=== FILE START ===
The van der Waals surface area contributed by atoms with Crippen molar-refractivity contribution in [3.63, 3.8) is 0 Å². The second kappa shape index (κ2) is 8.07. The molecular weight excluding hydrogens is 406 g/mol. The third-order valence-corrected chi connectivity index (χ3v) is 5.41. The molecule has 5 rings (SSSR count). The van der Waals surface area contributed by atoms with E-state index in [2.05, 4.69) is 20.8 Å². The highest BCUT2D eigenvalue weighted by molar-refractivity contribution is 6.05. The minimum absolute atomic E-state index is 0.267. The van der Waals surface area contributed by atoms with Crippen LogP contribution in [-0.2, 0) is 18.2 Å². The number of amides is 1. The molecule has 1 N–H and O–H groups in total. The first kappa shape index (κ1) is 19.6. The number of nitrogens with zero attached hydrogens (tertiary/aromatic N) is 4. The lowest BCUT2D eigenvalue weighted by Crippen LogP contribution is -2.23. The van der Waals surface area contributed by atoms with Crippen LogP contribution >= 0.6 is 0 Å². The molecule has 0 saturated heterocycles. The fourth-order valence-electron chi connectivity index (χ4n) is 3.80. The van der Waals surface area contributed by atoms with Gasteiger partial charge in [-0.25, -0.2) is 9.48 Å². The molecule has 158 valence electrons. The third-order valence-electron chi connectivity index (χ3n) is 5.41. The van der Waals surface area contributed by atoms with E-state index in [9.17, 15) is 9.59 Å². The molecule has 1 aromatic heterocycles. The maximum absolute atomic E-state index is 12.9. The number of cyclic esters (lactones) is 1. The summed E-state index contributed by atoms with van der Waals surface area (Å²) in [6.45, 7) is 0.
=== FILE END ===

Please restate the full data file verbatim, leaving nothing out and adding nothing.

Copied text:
The van der Waals surface area contributed by atoms with Crippen molar-refractivity contribution in [3.63, 3.8) is 0 Å². The second kappa shape index (κ2) is 8.07. The molecular weight excluding hydrogens is 406 g/mol. The third-order valence-corrected chi connectivity index (χ3v) is 5.41. The molecule has 5 rings (SSSR count). The van der Waals surface area contributed by atoms with E-state index in [2.05, 4.69) is 20.8 Å². The highest BCUT2D eigenvalue weighted by molar-refractivity contribution is 6.05. The minimum absolute atomic E-state index is 0.267. The van der Waals surface area contributed by atoms with Crippen LogP contribution in [-0.2, 0) is 18.2 Å². The number of amides is 1. The molecule has 1 N–H and O–H groups in total. The first kappa shape index (κ1) is 19.6. The number of nitrogens with zero attached hydrogens (tertiary/aromatic N) is 4. The lowest BCUT2D eigenvalue weighted by Crippen LogP contribution is -2.23. The van der Waals surface area contributed by atoms with Crippen LogP contribution >= 0.6 is 0 Å². The molecule has 0 saturated heterocycles. The fourth-order valence-electron chi connectivity index (χ4n) is 3.80. The van der Waals surface area contributed by atoms with Gasteiger partial charge in [-0.25, -0.2) is 9.48 Å². The molecule has 158 valence electrons. The third-order valence-electron chi connectivity index (χ3n) is 5.41. The van der Waals surface area contributed by atoms with E-state index in [9.17, 15) is 9.59 Å². The molecule has 1 aromatic heterocycles. The maximum absolute atomic E-state index is 12.9. The number of cyclic esters (lactones) is 1. The summed E-state index contributed by atoms with van der Waals surface area (Å²) in [6.45, 7) is 0.